There were two other themes that came through during the two days; the convergence of digital health with Medtech and the role of external validation.

The Healthtech Summit had two distinct streams, one for digital health and one for the currently less trendy cousin Medtech; however, this split appears to be losing its relevance. Many of the digital health companies are using hardware and strive to be registered as medical devices, and Medtech devices are increasingly integrated with apps or other software for both patients and professionals. The shift from 2015 to 2016 from Medtech to digital health is perhaps indicative of a trend to label any innovation as digital health.

Many participants at the Summit expressed a strong desire to achieve external validation through a CE mark/FDA approval or at least trials that demonstrate economic value. This was with the goal of differentiating from snake oil peddlers and achieving eventual third party reimbursement. For many, showing economic value was in fact as strong a driver as regulatory approval. We’ll return to the topic of what the right trial is for digital health in a future article.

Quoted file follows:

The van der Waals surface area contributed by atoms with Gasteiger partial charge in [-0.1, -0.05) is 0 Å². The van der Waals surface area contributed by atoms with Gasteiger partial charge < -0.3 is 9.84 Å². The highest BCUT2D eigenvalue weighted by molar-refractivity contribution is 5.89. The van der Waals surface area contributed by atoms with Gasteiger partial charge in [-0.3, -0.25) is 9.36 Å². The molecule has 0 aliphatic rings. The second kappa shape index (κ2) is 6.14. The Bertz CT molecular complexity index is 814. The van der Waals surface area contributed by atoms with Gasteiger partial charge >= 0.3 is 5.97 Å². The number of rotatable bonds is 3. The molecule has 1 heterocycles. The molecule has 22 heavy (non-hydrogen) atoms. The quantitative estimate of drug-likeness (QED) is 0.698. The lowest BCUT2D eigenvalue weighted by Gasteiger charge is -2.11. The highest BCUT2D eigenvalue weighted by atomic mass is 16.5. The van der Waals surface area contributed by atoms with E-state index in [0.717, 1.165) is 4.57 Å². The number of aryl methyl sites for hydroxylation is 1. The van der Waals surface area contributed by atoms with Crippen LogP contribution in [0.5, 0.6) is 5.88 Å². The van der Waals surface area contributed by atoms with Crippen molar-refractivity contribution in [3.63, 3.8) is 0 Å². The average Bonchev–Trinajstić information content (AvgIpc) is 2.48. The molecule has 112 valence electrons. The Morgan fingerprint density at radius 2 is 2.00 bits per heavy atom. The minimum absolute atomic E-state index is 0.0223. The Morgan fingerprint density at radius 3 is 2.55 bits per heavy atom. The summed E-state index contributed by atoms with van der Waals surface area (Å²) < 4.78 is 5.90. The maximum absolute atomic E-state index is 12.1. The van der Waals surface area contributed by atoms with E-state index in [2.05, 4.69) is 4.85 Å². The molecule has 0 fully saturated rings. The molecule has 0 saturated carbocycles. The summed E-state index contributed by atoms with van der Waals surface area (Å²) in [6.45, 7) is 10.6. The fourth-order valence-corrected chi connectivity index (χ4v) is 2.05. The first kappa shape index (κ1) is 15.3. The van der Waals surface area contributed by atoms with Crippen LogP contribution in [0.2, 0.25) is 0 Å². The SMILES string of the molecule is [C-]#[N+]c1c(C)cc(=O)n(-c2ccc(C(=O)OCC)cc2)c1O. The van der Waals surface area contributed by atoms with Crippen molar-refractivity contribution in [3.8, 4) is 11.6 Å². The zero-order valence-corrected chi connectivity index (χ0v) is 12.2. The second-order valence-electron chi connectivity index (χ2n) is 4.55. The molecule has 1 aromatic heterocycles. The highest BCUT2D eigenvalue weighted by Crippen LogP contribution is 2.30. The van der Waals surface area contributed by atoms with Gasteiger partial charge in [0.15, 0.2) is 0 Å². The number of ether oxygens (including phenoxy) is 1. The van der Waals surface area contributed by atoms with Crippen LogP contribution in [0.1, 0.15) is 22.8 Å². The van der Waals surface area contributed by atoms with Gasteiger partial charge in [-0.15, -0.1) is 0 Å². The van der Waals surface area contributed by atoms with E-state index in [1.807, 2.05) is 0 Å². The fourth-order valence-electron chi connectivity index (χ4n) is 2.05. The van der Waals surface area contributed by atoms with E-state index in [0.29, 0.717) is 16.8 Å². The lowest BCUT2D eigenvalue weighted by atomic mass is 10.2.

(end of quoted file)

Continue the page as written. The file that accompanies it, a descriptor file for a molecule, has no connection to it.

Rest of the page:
What this focus on validation does show is that the level of sophistication of smaller, technology-based companies on the topics of regulation and reimbursement is increasing. This traditional area of advantage for Pharma is being eroded. As these new players take increasingly patient-centric and pragmatic views of the healthcare system, they could present a real challenge to Pharma’s home-grown initiatives with the primary aim of selling more product.

What wasn’t there?

There was no one pushing an app that would magically solve adherence problems and thus earn lots of money from Pharma. Interestingly one company, Noona, which didn’t mention adherence once, may well have an impact. They focus on the patient and by improving a feeling of support, shared decision making, and control of side-effects they are removing some of the key barriers to adherence.

The companies at the Healthtech Summit showed themselves ready to prove beyond doubt their efficacy and work with the system to build value over time rather than sell snake-oil to make a quick buck. Let’s hope their dates with investors went well and they can work on delivering value to patients. The long-term approach, integration with the existing systems and willingness to prove value exhibited by many of the companies present should be an inspiration for the digital health groups within Pharma.